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Expand Your Business With UV-LED Printing

Amanda McGrory-Dixon is a Denver-based freelance writer.

Note: This article appears in the July 2019 issue of A&E magazine. To ensure that you can access this and other industry-focused pieces, be sure to subscribe today!

With ever-tightening competition in today’s market, diversification can go a long way in standing out among the crowd, especially in the graphics market. Customers increasingly want one-stop shopping and more personalization, and many awards and engraving shops already have the graphics skills to provide an expanded product line from the typical offerings.  

But how do you expand your business line and capabilities without investing in too much equipment and losing valuable shop space? That’s where UV-LED printing can help.

Why UV-LED Printing?

Essentially, UV-LED printing is designed on the same premise as your standard inkjet printer, says Rachel Tindal, art director of LogoJET. You design your imprint in graphics software, place your printable item on the adjustable flatbed, and press print. Once the ink hits the substrate, the LED light on the print head instantly cures the ink, so you’re left with a print that requires no drying time. 

With no drying time, the printing process is more efficient, and it protects the material from deforming, says Keira Lee, marketing manager of GCC. UV-LED printing is compatible with a variety of substrates, including vinyl, acrylic, wood, and metal, and it can print onto 3-D shapes, such as picture frames and water bottles. 

UV-LED printing works with a variety of substrates, including vinyl, acrylic, wood, and metal. (Image courtesy GCC)

Not only is the print immediately ready to go, but the resulting finish is also in full-color and can be combined with other technologies to create custom products, says Don Copeland, product manager of UV printing for ColDesi. For instance, laser engraving is often used to complement UV-LED printed products. An awards shop can shape a piece of acrylic into that of a football, add the laces using the laser engraver, and then print color onto the acrylic.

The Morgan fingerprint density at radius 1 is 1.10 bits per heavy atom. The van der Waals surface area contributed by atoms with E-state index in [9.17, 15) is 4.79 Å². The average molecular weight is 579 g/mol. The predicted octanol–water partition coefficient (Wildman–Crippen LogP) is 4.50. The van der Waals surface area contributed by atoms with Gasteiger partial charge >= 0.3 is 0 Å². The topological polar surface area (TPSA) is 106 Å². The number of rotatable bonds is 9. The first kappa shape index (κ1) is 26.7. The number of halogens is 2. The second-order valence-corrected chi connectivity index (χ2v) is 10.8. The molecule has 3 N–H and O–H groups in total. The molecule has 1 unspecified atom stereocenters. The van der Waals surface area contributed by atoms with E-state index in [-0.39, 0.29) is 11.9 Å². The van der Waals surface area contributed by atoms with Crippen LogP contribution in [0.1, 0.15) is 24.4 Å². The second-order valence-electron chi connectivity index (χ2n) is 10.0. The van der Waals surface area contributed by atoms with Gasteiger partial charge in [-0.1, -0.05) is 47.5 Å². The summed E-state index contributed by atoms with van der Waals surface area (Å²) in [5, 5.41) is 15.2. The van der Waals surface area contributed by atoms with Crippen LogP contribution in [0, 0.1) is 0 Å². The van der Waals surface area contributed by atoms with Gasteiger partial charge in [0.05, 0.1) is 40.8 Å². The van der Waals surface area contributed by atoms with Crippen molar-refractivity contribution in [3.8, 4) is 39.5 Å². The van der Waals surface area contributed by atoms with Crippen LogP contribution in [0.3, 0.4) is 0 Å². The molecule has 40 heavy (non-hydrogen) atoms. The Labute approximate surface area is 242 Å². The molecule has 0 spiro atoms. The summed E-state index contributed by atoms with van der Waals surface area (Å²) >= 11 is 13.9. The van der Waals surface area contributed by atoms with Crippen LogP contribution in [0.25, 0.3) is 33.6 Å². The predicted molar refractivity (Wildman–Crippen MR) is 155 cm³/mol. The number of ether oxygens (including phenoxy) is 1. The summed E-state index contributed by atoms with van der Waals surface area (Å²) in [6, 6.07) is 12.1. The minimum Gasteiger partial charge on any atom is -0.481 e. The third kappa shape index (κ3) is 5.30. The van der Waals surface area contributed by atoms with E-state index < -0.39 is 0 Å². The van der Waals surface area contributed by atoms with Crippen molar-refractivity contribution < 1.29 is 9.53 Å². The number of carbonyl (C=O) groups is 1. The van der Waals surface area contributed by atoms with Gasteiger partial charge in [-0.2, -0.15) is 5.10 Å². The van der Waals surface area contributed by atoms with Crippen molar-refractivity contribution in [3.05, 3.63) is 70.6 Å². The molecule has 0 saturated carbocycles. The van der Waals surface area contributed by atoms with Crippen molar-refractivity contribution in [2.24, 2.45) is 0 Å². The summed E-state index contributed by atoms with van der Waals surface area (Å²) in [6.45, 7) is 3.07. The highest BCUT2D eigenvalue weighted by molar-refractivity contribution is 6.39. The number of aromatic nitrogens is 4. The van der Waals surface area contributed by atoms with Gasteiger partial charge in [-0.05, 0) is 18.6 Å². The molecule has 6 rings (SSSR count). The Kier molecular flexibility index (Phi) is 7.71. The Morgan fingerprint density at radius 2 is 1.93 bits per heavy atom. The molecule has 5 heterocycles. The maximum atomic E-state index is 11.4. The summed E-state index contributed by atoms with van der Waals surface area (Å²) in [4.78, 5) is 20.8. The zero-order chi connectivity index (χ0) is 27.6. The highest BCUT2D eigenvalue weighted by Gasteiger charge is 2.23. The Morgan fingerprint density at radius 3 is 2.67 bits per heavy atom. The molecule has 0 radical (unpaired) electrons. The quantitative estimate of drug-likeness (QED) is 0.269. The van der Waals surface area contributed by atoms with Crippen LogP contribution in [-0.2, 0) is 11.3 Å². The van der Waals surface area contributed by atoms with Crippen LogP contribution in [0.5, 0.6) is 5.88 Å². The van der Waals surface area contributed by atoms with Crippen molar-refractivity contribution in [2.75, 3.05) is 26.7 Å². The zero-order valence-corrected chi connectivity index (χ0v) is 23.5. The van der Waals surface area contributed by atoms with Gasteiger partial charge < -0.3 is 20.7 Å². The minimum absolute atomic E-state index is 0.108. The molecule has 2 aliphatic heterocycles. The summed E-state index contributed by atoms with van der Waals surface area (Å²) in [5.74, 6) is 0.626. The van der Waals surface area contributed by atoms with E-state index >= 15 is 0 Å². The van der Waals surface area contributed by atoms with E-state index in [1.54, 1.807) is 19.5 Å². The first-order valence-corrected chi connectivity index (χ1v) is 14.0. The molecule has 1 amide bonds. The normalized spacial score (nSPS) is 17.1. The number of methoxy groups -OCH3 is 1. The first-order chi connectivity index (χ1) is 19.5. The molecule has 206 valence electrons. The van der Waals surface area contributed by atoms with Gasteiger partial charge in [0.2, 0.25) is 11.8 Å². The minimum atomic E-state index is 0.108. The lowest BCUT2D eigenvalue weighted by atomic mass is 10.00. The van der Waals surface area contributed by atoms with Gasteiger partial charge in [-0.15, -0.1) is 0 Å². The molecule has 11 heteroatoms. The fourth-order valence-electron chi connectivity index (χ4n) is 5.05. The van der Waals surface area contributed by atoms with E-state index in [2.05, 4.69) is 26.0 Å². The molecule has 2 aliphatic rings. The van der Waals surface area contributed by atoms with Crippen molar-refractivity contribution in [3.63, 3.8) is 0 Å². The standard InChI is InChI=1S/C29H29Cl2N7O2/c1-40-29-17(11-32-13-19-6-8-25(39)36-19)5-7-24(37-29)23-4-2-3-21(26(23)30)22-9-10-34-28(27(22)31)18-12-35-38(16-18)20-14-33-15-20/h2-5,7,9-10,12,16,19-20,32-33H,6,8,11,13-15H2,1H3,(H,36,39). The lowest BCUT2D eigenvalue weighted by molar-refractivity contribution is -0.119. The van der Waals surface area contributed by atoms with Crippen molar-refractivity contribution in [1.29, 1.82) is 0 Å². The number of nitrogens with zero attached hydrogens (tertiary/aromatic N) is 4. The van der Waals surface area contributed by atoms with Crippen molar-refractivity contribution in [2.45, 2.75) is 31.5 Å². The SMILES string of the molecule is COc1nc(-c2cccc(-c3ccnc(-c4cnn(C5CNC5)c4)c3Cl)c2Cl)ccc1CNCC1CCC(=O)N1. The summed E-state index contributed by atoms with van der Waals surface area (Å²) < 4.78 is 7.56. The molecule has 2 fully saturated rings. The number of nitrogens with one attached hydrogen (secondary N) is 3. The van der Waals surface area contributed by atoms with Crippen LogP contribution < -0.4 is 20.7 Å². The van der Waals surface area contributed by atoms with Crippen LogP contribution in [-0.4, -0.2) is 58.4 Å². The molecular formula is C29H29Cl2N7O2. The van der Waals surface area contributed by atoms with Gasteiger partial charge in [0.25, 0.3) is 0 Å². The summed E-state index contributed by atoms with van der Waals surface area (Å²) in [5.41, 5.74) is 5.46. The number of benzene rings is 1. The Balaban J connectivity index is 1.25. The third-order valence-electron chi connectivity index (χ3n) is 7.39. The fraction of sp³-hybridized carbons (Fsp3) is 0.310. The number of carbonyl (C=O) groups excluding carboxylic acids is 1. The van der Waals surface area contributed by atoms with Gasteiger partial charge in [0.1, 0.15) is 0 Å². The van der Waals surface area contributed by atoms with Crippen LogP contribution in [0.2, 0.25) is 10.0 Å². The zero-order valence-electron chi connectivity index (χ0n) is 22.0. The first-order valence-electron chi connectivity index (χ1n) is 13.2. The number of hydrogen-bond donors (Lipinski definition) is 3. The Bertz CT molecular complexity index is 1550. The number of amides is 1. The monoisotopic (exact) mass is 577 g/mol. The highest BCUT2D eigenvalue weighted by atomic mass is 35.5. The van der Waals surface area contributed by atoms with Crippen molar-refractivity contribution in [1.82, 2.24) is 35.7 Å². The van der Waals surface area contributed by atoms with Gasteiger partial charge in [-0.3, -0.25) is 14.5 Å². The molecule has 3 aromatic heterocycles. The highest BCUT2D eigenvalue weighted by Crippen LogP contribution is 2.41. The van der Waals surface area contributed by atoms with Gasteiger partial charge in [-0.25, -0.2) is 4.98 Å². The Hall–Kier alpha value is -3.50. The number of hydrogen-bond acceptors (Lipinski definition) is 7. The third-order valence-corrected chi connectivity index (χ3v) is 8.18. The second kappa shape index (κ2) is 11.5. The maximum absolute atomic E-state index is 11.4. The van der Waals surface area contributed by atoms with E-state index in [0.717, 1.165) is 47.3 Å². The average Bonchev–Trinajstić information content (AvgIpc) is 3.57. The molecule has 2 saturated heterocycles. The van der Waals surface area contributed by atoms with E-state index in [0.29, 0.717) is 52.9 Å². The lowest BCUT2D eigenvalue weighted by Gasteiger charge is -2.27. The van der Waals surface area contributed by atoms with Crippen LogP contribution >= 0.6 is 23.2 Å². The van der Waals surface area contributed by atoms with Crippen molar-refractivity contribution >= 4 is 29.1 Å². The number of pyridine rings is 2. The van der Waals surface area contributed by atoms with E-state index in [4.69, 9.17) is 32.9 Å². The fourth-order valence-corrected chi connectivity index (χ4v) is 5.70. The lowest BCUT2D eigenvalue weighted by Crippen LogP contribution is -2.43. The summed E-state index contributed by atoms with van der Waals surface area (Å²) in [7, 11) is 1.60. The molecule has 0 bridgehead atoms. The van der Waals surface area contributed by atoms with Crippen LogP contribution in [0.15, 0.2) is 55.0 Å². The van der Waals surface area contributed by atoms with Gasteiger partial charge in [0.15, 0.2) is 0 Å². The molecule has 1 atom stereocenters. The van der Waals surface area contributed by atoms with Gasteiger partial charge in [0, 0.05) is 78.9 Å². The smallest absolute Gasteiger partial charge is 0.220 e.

“Laser engravers are the most common piece of equipment for almost every awards and recognition shops these days,” Copeland believes. “With UV printing, you can take that blasé rectangular shape of acrylic and turn it into a customized award that’s more valuable to your customers.”

Along with UV-LED printing’s full-color and custom capabilities, its versatility is also a major benefit to awards and engraving shops and allows for greater diversification, says Michael Perrelli, marketing manager of Direct Color Systems (DCS). While a UV-LED printer can certainly create most awards and engraving shops’ typical product lines, it can also produce signage, all sorts of promotional products, and even T-shirts. These products may be outside of your current offerings, and sometimes getting out of your comfort zone is scary for a business. But for those shops willing to incorporate new markets into their offerings, it could open up more opportunities.

Incorporating UV-LED printing into your business is a great way to expand your offerings as it complements other technologies and allows you to offer full-color products. (Image courtesy ColDesi)

“Some shops may be hesitant because they think, ‘That’s not us,’ but business evolves,” Perrelli points out. “You don’t have to turn your back on your awards business to chase signage or promo products, but know that people who are buying awards are also buying those other things as well. Make sure your customers buy those products from you.” 

How to Get Started

Generally, everything you need to get started comes with your initial UV-LED purchase, including the ink and software, and the typical cost of entry is around $22,000 for a tabletop UV-LED printer, Copeland says. Large, wide-format printers can run much higher, but a tabletop unit is a good option for awards and engraving shops. 

While an out-of-the-box UV-LED printer is enough to get started, optional attachments are also available, Perrelli says. These attachments include a vacuum table for holding the material flat and stationary, as well as jigs for printing on water bottles and T-shirts.

Adding UV-LED-printed signage to your offerings is a profitable way to diversify business. (Image courtesy ColDesi)